Despite being federally prohibited, the state-legal U.S. cannabis industry is already worth millions of dollars in sales and experts project immense growth over the next decade. However, before that happens, the industry still has a lot of kinks to work out, especially cannabis marketing. Cannabis’s status as a controlled substance coupled with the fact that it lacks a comprehensive regulatory structure has resulted in dishonest, unreliable marketing that sometimes even seems to target underage consumers.
As the state-legal industry continues to grow, Cresco Labs, a vertically integrated, publicly-traded company that operates in nine states, is planning on pushing new advertising standards that would completely change how cannabis products are advertised. On October 6, the vertically integrated cannabis company released a proposal to convince other competitors in the cannabis space to adopt the same, or similar rules for homogeneity.
For instance, the proposal pledges to never show when marketing a cannabis product a “consumer lacking physical or mental control over their behavior, movement, or speech as a result of consuming cannabis,” as it seems to encourage overconsumption of cannabis products, “We will never suggest over-consumption is in any way acceptable, fun or desirable,” the proposal states.
Additionally, the rules also ban using a “symbol, image or language that is of primary appeal to those under the legal age, with Cresco putting guardrails on its media buys and experiential activities and taking “every reasonable measure to avoid contact with those under the legal age of consumption.”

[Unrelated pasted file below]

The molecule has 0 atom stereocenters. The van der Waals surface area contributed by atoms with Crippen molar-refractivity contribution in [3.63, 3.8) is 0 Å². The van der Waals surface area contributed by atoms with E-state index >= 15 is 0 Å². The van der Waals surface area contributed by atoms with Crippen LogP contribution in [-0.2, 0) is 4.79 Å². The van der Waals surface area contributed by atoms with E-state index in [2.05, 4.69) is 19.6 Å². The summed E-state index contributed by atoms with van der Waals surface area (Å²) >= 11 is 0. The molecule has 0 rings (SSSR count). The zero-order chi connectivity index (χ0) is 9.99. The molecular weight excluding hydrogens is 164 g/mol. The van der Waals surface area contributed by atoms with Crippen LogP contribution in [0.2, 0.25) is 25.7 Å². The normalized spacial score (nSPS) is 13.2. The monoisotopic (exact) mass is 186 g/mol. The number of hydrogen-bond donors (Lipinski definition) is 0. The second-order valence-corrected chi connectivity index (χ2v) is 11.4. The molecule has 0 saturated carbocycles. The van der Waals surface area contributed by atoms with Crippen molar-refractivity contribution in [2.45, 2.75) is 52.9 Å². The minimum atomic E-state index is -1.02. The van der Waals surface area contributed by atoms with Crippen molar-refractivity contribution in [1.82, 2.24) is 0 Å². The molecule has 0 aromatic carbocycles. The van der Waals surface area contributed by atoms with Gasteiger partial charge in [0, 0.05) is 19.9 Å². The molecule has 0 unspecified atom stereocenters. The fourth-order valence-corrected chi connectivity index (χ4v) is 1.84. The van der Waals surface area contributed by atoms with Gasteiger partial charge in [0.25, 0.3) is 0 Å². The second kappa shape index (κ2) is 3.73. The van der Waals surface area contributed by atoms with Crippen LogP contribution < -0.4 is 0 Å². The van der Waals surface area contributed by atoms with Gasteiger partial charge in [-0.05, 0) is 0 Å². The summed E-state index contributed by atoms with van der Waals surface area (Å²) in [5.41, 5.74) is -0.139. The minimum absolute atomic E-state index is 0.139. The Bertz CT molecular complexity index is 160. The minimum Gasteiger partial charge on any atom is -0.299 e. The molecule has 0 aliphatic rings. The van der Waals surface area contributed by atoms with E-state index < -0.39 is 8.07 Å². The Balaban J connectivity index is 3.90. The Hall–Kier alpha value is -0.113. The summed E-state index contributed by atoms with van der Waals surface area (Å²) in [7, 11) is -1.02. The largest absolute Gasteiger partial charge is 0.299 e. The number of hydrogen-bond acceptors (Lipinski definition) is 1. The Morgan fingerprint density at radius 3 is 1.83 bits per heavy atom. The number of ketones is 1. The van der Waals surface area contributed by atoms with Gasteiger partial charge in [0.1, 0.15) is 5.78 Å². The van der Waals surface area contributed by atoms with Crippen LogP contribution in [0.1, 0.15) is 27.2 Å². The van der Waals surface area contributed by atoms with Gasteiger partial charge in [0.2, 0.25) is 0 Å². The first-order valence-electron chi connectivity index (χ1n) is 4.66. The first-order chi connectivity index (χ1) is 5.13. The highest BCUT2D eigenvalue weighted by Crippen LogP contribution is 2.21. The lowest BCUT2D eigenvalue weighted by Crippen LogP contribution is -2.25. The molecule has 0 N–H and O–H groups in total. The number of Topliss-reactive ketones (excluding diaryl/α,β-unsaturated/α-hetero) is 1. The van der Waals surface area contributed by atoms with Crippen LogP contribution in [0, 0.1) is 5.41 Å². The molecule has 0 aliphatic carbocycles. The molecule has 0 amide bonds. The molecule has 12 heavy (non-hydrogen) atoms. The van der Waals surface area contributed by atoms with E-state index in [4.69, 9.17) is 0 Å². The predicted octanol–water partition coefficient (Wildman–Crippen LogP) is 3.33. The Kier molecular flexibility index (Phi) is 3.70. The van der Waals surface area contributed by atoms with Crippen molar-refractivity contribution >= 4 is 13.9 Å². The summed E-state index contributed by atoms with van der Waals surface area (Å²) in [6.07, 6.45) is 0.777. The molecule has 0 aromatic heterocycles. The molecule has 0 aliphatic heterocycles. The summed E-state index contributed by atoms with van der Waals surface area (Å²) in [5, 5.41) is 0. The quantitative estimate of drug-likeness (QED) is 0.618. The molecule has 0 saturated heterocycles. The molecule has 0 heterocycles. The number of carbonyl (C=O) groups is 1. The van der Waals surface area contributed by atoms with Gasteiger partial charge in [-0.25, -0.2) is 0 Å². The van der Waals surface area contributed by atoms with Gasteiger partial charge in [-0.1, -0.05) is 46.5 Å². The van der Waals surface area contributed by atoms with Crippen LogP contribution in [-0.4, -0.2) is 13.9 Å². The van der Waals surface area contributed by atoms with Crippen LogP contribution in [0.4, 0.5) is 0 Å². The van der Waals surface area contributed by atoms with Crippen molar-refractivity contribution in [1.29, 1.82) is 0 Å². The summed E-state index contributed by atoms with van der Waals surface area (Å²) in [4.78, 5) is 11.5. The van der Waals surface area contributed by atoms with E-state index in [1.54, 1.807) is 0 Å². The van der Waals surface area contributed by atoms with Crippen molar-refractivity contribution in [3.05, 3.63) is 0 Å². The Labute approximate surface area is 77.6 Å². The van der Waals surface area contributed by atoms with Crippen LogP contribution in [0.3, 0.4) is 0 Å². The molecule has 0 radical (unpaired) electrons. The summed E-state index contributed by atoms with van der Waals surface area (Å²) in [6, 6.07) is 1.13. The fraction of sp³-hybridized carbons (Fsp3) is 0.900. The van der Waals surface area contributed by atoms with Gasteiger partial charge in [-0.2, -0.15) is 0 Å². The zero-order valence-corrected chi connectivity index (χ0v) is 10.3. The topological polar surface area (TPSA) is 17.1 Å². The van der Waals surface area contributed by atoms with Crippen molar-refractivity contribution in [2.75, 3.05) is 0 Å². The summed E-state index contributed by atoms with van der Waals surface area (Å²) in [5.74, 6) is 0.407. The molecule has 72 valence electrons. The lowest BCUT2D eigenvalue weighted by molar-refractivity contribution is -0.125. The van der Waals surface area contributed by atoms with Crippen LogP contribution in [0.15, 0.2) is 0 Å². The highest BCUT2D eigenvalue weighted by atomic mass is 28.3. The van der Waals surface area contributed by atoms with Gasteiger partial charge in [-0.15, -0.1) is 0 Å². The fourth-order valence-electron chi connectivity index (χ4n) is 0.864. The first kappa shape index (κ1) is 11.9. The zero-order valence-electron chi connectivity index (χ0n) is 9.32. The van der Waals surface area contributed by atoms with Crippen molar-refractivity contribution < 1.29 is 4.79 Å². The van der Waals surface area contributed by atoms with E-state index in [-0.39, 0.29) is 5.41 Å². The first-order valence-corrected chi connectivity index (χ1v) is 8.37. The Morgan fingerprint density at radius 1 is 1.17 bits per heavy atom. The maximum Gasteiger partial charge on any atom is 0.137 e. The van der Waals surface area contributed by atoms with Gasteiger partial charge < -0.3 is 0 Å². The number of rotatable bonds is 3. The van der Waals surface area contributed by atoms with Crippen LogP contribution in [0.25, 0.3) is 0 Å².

In establishing such rules and putting forth high advertising standards for cannabis companies to adhere to, Cresco is hoping to open up more media inventory to run their ads. Since cannabis is still considered illegal at the federal level, publicly traded companies such as Facebook and Twitter do not accept paid cannabis ads, forcing cannabis businesses to rely on privately held media brands.
Cresco, for instance, has been able to buy ads with privately held media brands controlled by Condé Nast, Penske Media, and Vice Media, according to Cory Rothschild, senior VP of marketing for Cresco Labs. By advancing these advertising rules, he says, Cresco hopes to grow that list to media brands like Pandora and Sports Illustrated.
“It’s understandable why publishers would be cautious to move into this space. What we hope to demonstrate is that there are standards and values that we share, that the entire industry shares, that we can all commit to.”
Experts that this initiative is likely to be welcomed by established marijuana firms like Pac Roots Cannabis Corp. (CSE: PACR).
CNW420 spotlights the latest developments in the rapidly evolving cannabis industry through the release of two informative articles each business day. Our concise, informative content serves as a gateway for investors interested in the legalized cannabis sector and provides updates on how regulatory developments may impact financial markets. Articles are released each business day at 4:20 a.m. and 4:20 p.m. Eastern – our tribute to the time synonymous with cannabis culture. If marijuana and the burgeoning industry surrounding it are on your radar, CNW420 is for you! Check back daily to stay up-to-date on the latest milestones in the fast -changing world of cannabis.
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